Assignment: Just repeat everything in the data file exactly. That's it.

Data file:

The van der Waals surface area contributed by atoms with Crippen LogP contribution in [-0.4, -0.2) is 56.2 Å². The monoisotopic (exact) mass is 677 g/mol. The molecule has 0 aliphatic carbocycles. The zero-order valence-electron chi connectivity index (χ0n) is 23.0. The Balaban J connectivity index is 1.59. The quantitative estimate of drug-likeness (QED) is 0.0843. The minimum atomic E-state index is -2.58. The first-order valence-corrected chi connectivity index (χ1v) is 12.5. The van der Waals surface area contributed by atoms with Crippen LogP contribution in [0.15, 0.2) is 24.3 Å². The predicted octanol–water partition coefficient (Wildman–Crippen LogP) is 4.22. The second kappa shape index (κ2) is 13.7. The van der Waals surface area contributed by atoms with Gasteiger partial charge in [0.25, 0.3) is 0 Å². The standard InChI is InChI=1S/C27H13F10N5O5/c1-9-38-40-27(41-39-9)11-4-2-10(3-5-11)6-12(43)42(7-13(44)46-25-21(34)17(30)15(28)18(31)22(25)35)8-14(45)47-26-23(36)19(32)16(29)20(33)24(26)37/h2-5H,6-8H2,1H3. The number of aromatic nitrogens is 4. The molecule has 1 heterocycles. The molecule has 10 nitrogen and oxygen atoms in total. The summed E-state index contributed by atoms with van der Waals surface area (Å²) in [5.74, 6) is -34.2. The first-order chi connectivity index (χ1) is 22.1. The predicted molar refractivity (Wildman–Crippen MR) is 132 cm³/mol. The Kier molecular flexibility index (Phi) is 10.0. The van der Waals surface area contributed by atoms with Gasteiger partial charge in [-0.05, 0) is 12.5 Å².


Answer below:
The van der Waals surface area contributed by atoms with Crippen LogP contribution in [-0.4, -0.2) is 56.2 Å². The monoisotopic (exact) mass is 677 g/mol. The molecule has 0 aliphatic carbocycles. The zero-order valence-electron chi connectivity index (χ0n) is 23.0. The Balaban J connectivity index is 1.59. The quantitative estimate of drug-likeness (QED) is 0.0843. The minimum atomic E-state index is -2.58. The first-order valence-corrected chi connectivity index (χ1v) is 12.5. The van der Waals surface area contributed by atoms with Crippen LogP contribution in [0.15, 0.2) is 24.3 Å². The predicted octanol–water partition coefficient (Wildman–Crippen LogP) is 4.22. The second kappa shape index (κ2) is 13.7. The van der Waals surface area contributed by atoms with Gasteiger partial charge in [0.25, 0.3) is 0 Å². The standard InChI is InChI=1S/C27H13F10N5O5/c1-9-38-40-27(41-39-9)11-4-2-10(3-5-11)6-12(43)42(7-13(44)46-25-21(34)17(30)15(28)18(31)22(25)35)8-14(45)47-26-23(36)19(32)16(29)20(33)24(26)37/h2-5H,6-8H2,1H3. The number of aromatic nitrogens is 4. The molecule has 1 heterocycles. The molecule has 10 nitrogen and oxygen atoms in total. The summed E-state index contributed by atoms with van der Waals surface area (Å²) in [5.74, 6) is -34.2. The first-order chi connectivity index (χ1) is 22.1. The predicted molar refractivity (Wildman–Crippen MR) is 132 cm³/mol. The Kier molecular flexibility index (Phi) is 10.0. The van der Waals surface area contributed by atoms with Gasteiger partial charge in [-0.05, 0) is 12.5 Å².